Are We Living in a Simulation?

  • Scientists and philosophers meet at the bleeding edge of simulation theory.
  • Because the question is so big, many experts approach it from very different angles.
  • The weighted Bayesian calculation has a lot of assumptions built in.

    If real life in 2020 seems like just too much, take comfort in some breaking news: scientists say odds are even that we’re living in a simulation. The coin flip depends a great deal on science we may uncover in the near future, they say.

    🤯 The world is f#@!-ing weird. Let’s explore it together.

    The 50/50 probability is rounded from a calculation whose outcome is more like 50.22222 to 49.77778. Scientific American cites the landmark 2003 paper “Are We Living in a Computer Simulation?” by philosopher Nick Bostrom. It’s worth reading Bostrom’s brief abstract in full:

    “I argue that at least one of the following propositions is true: (1) the human species is very likely to become extinct before reaching a ‘posthuman’ stage; (2) any posthuman civilization is extremely unlikely to run a significant number of simulations of its evolutionary history (or variations thereof); (3) we are almost certainly living in a computer simulation. It follows that the belief that there is a significant chance that we shall one day become posthumans who run ancestor‐simulations is false, unless we are currently living in a simulation. I discuss some consequences of this result.”

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    Scientific American points out that The Matrix and its sequels did a lot to push the simulation theory forward, but philosophers have speculated in this direction for thousands of years. There are also many theories that flirt with simulation in the guise of radical solipsism and skepticism.

    But Bostrom’s simulation theory in particular pivots on computing power. It doesn’t have to be supercomputers the way we imagine them today—think of proposed galaxy-scale superstructures like Dyson spheres, or even the imaginings of Star Trek writers. If a computer existed that could hold our entire universe inside, we likely wouldn’t recognize its workings.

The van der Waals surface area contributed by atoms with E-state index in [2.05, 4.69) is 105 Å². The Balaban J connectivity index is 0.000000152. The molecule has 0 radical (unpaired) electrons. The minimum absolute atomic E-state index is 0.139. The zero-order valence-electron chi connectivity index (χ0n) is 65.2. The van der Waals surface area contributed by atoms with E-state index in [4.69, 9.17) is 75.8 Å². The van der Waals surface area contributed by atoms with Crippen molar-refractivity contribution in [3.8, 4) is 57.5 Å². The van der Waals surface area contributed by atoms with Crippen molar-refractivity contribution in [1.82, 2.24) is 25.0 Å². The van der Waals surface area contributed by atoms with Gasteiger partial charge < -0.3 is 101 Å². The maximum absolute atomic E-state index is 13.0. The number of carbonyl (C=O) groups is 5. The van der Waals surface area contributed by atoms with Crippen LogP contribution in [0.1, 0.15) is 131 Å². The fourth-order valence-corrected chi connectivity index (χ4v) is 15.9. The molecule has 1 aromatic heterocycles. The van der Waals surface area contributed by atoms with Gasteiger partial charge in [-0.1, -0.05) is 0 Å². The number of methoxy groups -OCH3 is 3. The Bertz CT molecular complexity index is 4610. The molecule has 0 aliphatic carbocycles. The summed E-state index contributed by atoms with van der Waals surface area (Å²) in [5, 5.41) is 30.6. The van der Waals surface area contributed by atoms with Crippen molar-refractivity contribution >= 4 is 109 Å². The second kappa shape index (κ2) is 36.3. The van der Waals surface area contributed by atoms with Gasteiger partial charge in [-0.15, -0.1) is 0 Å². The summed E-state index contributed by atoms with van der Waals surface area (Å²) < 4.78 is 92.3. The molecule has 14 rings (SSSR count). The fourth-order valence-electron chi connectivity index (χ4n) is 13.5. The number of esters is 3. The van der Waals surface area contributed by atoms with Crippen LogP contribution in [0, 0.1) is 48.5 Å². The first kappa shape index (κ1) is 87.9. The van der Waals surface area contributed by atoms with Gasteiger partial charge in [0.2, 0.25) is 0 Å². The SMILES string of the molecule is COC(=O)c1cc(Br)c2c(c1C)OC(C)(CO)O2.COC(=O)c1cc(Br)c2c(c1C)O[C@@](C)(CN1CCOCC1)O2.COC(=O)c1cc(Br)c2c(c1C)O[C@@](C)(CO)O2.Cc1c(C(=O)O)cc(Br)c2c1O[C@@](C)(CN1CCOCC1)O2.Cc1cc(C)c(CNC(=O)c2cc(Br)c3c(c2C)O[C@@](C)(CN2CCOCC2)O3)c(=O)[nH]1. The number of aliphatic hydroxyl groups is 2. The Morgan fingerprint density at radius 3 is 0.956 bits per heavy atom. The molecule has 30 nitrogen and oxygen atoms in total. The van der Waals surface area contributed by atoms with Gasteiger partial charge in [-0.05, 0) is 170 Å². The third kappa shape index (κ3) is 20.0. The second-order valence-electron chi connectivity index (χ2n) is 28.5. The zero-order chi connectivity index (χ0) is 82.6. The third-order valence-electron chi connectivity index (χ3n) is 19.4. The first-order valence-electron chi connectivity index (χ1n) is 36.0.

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    Bostrom’s claim is both philosophically and probabilistically bold, with considered outcomes he has placed almost on a pure binary. This led Columbia University astronomer David Kipping to run his own numbers using Bostrom’s argument as a guide.

    Kipping began with Bayesian analysis, which lets the calculator include assumptions as a way to aid in the modeling. And since Bostrom’s first two criteria both posit there is no simulation, he condensed them into one criterion. Then, Scientific American explains, Kipping assigned “the principle of indifference,” which is the most nonspecific and non-assumptive “prior probability” you can use.

    The next part requires a bit of a deep breath.

    “Kipping then showed that even in the simulation hypothesis, most of the simulated realities would be nulliparous,” Scientific American‘s Anil Ananthaswamy writes, meaning the simulations cannot spawn their own additional simulations. He continues:

    “That is because as simulations spawn more simulations, the computing resources available to each subsequent generation dwindles to the point where the vast majority of realities will be those that do not have the computing power necessary to simulate offspring realities that are capable of hosting conscious beings.”

    That’s a mouthful, but it’s easy to understand if we think about a decidedly human-invented simulation: the virtual machine. If you have an Apple MacBook and want to run a PC program, you might use a wrapper like Wine to install the program in a self-contained computer that, to itself, is a real computer. But you don’t give the virtual machine your entire hard drive—you still need some to keep running the rest of your software and doomscrolling on Twitter. Like Russian nesting dolls, each creation must fully fit into and not encompass the parent.

    So this idea, that simulations themselves are unlikely to spawn further simulations, tips the “indifferent” Bayesian calculation just a shade back into Team Reality. But there are two catches, at least. The first is that Bostrom himself thinks it was whimsical to assign the indifference principle to begin with, to consolidate two parts into one part, and so forth. He thinks this somewhat artificially weighted the outcomes.

    And second, if programmers here on simulated Earth ever themselves make a simulated reality that includes conscious beings—which could take the form of a closed system of sentient artificial intelligences, for example—the entire Kipping calculation is voided.

    But for now, on the shy side of 2001 or Her, we still have a little bit of time in the Matrix.

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